U.S. hemp acres are less than one-tenth of national sugar beet acres, also a specialty crop. Total U.S. total production is equal to only 10 average-sized North Dakota farms (1,500 acres average each).
But Ripplinger says it could get bigger, and government actions may play a role.
U.S. Secretary of Agriculture Sonny Perdue on Feb. 10 announced the continuation of a federal Hemp Production Program, designed to support new economic opportunities for the crop. Separately, on Feb. 6, the USDA announced a new hemp insurance program through Multi-Peril Crop Insurance pilot program for “insurable” yield loss for fiber, grain or cannabidiol (CBD oil) and the Noninsured Crop Disaster Assistance Program coverage for losses where no permanent federal crop insurance program is available.
Producers can apply now and the deadline for both programs is March 16. Traditionally, the Risk Management Agency has always provided 60 days for the sales season on the new programs. This time, RMA released the hemp program on Feb. 6.
The MPCI pilot program is available in certain counties in Montana, North Dakota, Minnesota and Wisconsin, among 21 states. County information is available at: Actuarial Information Browser. Users must have had one year of producing, and must produce at least 5 acres for CBD or 20 acres for grain and fiber. It is not eligible for prevented-planting payments or replanting payments.
The pilot insurance coverage is available to hemp growers, in addition to revenue protection for hemp offered under the Whole-Farm Revenue Protection plan of insurance. Also, beginning with the 2021 crop year, hemp will be insurable under the nursery crop insurance program and the Nursery Value Select pilot crop insurance program. Under both nursery programs, hemp will be insurable if grown in containers and in accordance with federal regulations, any applicable state or tribal laws and terms of the crop insurance policy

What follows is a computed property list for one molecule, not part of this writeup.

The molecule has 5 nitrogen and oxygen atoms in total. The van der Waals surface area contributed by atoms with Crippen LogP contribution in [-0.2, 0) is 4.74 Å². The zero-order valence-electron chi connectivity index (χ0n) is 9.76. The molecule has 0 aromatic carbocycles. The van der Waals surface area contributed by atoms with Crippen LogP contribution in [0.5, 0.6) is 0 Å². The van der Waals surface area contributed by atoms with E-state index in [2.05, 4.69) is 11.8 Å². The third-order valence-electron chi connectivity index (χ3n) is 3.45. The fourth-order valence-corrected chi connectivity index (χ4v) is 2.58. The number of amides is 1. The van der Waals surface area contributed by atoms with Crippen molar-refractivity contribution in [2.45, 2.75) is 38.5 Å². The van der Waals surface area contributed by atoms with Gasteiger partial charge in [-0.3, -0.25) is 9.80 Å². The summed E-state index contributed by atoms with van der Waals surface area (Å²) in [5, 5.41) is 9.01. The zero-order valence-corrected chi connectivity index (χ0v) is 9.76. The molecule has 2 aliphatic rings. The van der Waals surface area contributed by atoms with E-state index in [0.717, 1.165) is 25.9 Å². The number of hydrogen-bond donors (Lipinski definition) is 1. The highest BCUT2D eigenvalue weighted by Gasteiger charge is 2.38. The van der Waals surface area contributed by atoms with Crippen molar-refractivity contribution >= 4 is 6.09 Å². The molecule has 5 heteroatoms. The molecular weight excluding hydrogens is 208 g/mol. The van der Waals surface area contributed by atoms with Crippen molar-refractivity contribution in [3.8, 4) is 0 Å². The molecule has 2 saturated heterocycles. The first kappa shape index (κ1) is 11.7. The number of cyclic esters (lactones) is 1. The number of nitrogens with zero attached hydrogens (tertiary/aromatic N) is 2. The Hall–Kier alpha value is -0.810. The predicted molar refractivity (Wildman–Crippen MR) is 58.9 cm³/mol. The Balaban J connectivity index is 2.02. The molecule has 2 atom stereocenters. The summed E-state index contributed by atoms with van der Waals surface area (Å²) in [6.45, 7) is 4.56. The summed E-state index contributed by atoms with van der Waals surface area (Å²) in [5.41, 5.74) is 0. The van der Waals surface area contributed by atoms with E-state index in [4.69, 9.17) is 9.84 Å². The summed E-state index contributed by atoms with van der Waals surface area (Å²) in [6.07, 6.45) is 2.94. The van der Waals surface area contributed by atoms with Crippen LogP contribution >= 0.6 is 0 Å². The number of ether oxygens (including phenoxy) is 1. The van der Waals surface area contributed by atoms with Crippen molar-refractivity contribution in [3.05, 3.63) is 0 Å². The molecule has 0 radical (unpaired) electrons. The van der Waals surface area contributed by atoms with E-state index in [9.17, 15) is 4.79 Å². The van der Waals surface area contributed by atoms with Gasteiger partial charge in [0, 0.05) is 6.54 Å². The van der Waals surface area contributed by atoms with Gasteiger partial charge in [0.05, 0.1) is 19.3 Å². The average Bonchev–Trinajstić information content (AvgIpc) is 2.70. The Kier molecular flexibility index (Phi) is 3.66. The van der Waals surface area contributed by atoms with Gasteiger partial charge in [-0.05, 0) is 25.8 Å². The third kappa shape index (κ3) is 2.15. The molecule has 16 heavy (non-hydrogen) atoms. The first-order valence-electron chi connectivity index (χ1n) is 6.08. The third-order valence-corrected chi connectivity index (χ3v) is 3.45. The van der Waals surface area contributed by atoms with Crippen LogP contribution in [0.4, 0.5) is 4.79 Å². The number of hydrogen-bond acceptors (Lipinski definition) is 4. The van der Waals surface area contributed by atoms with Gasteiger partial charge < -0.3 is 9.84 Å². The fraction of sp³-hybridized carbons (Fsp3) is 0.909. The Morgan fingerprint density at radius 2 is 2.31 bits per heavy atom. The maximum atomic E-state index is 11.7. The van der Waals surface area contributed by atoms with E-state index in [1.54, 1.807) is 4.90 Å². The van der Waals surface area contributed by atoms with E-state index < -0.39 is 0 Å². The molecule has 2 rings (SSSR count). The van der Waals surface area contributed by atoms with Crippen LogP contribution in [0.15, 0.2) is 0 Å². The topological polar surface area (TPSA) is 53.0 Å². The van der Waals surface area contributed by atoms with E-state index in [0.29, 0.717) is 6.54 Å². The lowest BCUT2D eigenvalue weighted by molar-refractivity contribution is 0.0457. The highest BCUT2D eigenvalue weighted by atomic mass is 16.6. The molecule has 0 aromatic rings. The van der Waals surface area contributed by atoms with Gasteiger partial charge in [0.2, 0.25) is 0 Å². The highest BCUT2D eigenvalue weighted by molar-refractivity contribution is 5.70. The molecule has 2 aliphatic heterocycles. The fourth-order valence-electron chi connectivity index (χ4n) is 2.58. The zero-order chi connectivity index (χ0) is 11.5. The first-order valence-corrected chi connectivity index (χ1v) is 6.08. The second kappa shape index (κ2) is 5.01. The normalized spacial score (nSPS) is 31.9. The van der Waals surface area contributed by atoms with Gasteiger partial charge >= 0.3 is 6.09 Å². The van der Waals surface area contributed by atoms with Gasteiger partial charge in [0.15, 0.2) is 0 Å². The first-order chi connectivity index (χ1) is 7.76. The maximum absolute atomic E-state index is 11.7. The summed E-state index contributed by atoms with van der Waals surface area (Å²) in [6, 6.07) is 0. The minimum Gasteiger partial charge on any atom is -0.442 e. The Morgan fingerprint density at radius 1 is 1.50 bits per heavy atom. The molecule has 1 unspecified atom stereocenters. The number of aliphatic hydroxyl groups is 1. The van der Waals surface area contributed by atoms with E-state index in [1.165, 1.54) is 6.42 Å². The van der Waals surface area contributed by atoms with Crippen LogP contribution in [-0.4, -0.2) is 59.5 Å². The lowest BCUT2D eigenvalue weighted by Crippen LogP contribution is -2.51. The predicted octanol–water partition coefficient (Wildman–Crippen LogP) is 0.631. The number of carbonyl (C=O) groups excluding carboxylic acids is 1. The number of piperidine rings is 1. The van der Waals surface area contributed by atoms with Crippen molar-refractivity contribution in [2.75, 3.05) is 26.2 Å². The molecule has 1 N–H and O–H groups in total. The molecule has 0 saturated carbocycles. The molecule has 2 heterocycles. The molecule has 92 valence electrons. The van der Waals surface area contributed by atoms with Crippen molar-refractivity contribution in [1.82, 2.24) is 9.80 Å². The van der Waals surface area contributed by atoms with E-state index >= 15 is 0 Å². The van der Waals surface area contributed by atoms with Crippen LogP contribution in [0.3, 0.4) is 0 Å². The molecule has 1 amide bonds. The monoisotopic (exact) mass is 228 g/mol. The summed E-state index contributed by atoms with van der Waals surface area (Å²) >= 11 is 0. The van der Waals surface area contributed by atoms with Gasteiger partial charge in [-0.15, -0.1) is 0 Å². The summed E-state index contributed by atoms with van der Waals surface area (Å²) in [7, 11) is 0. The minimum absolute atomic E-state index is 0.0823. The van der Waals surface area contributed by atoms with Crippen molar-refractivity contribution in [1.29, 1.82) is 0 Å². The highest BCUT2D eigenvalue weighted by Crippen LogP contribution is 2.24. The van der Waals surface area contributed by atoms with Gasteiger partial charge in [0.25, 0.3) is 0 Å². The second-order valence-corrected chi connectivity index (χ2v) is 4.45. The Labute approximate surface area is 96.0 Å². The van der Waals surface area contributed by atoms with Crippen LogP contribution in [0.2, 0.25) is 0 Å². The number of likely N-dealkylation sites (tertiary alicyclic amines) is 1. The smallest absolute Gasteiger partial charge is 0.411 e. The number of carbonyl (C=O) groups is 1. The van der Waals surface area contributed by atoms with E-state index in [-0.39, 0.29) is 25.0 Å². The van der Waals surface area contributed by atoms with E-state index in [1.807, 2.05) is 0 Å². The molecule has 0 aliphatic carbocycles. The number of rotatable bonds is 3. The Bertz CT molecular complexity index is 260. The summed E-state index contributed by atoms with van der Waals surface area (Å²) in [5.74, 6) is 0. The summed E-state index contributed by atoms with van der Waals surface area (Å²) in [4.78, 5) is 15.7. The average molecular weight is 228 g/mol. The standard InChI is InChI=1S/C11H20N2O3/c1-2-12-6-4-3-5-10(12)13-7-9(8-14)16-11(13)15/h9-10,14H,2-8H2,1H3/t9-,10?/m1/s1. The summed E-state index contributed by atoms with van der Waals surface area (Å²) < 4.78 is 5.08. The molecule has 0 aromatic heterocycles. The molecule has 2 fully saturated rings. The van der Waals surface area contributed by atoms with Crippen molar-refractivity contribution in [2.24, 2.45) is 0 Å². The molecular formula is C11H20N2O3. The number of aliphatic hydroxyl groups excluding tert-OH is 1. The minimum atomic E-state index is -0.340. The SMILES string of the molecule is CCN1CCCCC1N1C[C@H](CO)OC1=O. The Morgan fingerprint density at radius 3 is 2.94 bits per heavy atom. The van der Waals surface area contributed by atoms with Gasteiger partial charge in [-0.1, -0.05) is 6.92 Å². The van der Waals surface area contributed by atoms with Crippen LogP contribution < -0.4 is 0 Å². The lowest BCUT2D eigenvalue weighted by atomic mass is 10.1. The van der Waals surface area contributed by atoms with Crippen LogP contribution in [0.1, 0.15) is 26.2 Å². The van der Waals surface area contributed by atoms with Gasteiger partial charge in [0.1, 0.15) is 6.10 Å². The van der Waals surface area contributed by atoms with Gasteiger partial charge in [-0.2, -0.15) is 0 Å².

Ripplinger, a North Dakota State University Extension bio-energy economics specialist, speaking at a crop insurance conference in Fargo in mid-January, said that globally there are only a few hundred thousand acres of hemp. Europe and Canada are the main producers.
In the U.S., the U.S. Department of Agriculture and states permitted a total of 300,000 acres, nationally, in 2019, but only about 150,000 acres were planted. There are no reliable estimates of what was harvested.
Ripplinger judges CBD as a “long-term viable crop” that is going through a “boom” phase.
About of 80% U.S. production is for CBD oil. Some new CBD producers in 2019 had little experience in production or processing. “A lot of those folks are starting to have some economic realizations of them not having a crop, of them not having a marketable crop, them not marketing in time, as well as processors not being well-positioned,” he says.
In 2019, there were some acres permitted for fiber and grain, used for food or cooking oil.
Kentucky is the leading state and Colorado ranks second, as that state also increases marijuana production.
North Dakota had roughly 1,000 acres in 2019 — about two-thirds the size of a single average-sized farm in the state. Most seed food and fiber crops matured in late summer and early fall, so likely reached maturity.
Of the 70 to 80 permitted growing operations in North Dakota, about half were involved in CBD oil production. Some CBD production didn’t make harvest, which was common for North Dakota crops this year.
The CBD starts as a sticky resin. Producers typically hand-harvest and take the product to a shed to hang and dry. Later, they take the crop to a processor to extract CBD for wholesale markets.The workload is more akin to a horticultural crop.
CBD starts accumulating halfway through summer when the day length increases.
“You physically remove that part of the plant, let it dry, take it to a processor — different than what most North Dakota production is like,” Ripplinger says.
”We saw a lot of those acres harvested at the last-minute, and some not making the cut, like many other crops in the state,” Ripplinger says.“
In 2019, high prices prior to planting influenced farmers to plant the crop. “To some extent we’re suffering both from it being a young market, and to some extent to oversupply,” he says. There are possibilities of returns per acre in the thousands of dollars per acre, or even tens of thousands. But that can drive production that can quickly overwhelm the market and drop the price.
North Dakota hemp acres are spread across the state, with perhaps more concentration in the Carrington area where a hemp seed crushing plant exists, and near Langdon, which is close to Canada, where producers have been growing hemp for 20 years.
There is also some grain production for food, as well as “a thought” about a fiber market, although so far there is “no commercial-sized” fiber processors in the area, Ripplinger notes.
Despite its scale, Ripplinger sees the crop as a “long-term opportunity.” It could grow to 100,000-acre to even a 1 million acre crop, nationally. Specialty and mainstream food retailers have given it significant and growing shelf space.
Hemp fiber can be used for ropes and other commercial applications, but there are no commercial processors in the region.
“North Dakota is really well positioned, climactically, agronomically,” to capitalize, in part because of a tradition of adopting new crops.